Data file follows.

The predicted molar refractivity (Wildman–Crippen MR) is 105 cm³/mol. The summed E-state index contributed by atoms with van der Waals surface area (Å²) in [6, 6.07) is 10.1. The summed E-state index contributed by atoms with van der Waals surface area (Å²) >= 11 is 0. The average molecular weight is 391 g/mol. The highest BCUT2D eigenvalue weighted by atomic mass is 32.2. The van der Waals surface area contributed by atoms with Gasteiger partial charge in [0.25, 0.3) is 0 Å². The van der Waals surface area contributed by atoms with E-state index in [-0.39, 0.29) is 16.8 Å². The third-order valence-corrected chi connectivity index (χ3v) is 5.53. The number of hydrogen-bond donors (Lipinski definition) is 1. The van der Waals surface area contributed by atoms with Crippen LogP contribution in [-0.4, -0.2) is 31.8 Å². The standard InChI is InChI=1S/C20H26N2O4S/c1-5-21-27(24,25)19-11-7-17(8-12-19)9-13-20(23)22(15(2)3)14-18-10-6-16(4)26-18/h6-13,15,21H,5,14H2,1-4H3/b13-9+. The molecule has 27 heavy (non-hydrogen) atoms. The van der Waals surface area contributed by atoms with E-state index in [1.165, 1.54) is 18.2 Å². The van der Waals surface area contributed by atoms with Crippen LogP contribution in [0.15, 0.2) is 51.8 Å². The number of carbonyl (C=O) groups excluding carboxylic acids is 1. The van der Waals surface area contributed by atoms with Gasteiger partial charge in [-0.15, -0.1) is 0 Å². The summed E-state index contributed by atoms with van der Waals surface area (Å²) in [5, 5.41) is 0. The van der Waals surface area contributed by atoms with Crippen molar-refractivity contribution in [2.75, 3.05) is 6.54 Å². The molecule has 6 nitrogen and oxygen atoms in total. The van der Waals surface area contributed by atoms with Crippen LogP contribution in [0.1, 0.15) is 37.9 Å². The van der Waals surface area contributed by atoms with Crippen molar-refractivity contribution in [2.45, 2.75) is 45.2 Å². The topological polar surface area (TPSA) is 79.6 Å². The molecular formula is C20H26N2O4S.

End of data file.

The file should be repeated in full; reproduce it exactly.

The predicted molar refractivity (Wildman–Crippen MR) is 105 cm³/mol. The summed E-state index contributed by atoms with van der Waals surface area (Å²) in [6, 6.07) is 10.1. The summed E-state index contributed by atoms with van der Waals surface area (Å²) >= 11 is 0. The average molecular weight is 391 g/mol. The highest BCUT2D eigenvalue weighted by atomic mass is 32.2. The van der Waals surface area contributed by atoms with Gasteiger partial charge in [0.25, 0.3) is 0 Å². The van der Waals surface area contributed by atoms with E-state index in [-0.39, 0.29) is 16.8 Å². The third-order valence-corrected chi connectivity index (χ3v) is 5.53. The number of hydrogen-bond donors (Lipinski definition) is 1. The van der Waals surface area contributed by atoms with Crippen LogP contribution in [-0.4, -0.2) is 31.8 Å². The standard InChI is InChI=1S/C20H26N2O4S/c1-5-21-27(24,25)19-11-7-17(8-12-19)9-13-20(23)22(15(2)3)14-18-10-6-16(4)26-18/h6-13,15,21H,5,14H2,1-4H3/b13-9+. The molecule has 27 heavy (non-hydrogen) atoms. The van der Waals surface area contributed by atoms with E-state index in [1.165, 1.54) is 18.2 Å². The van der Waals surface area contributed by atoms with Crippen LogP contribution in [0.15, 0.2) is 51.8 Å². The number of carbonyl (C=O) groups excluding carboxylic acids is 1. The van der Waals surface area contributed by atoms with Gasteiger partial charge in [-0.15, -0.1) is 0 Å². The summed E-state index contributed by atoms with van der Waals surface area (Å²) in [5, 5.41) is 0. The van der Waals surface area contributed by atoms with Crippen molar-refractivity contribution in [2.75, 3.05) is 6.54 Å². The molecule has 6 nitrogen and oxygen atoms in total. The van der Waals surface area contributed by atoms with Crippen LogP contribution in [0.1, 0.15) is 37.9 Å². The van der Waals surface area contributed by atoms with Crippen molar-refractivity contribution in [2.45, 2.75) is 45.2 Å². The topological polar surface area (TPSA) is 79.6 Å². The molecular formula is C20H26N2O4S.